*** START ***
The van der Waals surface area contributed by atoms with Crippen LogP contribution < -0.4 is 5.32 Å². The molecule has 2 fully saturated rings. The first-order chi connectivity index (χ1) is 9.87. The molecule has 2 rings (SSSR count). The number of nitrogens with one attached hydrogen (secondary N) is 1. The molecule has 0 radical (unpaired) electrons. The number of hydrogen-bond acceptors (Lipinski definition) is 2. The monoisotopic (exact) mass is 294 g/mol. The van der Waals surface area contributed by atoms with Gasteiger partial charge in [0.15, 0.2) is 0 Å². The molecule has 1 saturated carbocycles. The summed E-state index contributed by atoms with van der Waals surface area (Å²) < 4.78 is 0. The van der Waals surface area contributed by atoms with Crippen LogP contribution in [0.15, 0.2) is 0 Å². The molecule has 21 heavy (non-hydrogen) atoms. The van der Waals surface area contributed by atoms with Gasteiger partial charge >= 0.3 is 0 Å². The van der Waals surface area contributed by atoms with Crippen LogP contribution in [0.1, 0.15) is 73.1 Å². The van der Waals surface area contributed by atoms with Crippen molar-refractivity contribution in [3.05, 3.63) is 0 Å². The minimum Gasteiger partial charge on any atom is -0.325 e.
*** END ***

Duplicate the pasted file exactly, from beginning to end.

The van der Waals surface area contributed by atoms with Crippen LogP contribution < -0.4 is 5.32 Å². The molecule has 2 fully saturated rings. The first-order chi connectivity index (χ1) is 9.87. The molecule has 2 rings (SSSR count). The number of nitrogens with one attached hydrogen (secondary N) is 1. The molecule has 0 radical (unpaired) electrons. The number of hydrogen-bond acceptors (Lipinski definition) is 2. The monoisotopic (exact) mass is 294 g/mol. The van der Waals surface area contributed by atoms with Gasteiger partial charge in [0.15, 0.2) is 0 Å². The molecule has 1 saturated carbocycles. The summed E-state index contributed by atoms with van der Waals surface area (Å²) < 4.78 is 0. The van der Waals surface area contributed by atoms with Crippen LogP contribution in [0.15, 0.2) is 0 Å². The molecule has 21 heavy (non-hydrogen) atoms. The van der Waals surface area contributed by atoms with Gasteiger partial charge >= 0.3 is 0 Å². The van der Waals surface area contributed by atoms with Crippen LogP contribution in [0.1, 0.15) is 73.1 Å². The van der Waals surface area contributed by atoms with Crippen molar-refractivity contribution in [3.05, 3.63) is 0 Å². The minimum Gasteiger partial charge on any atom is -0.325 e.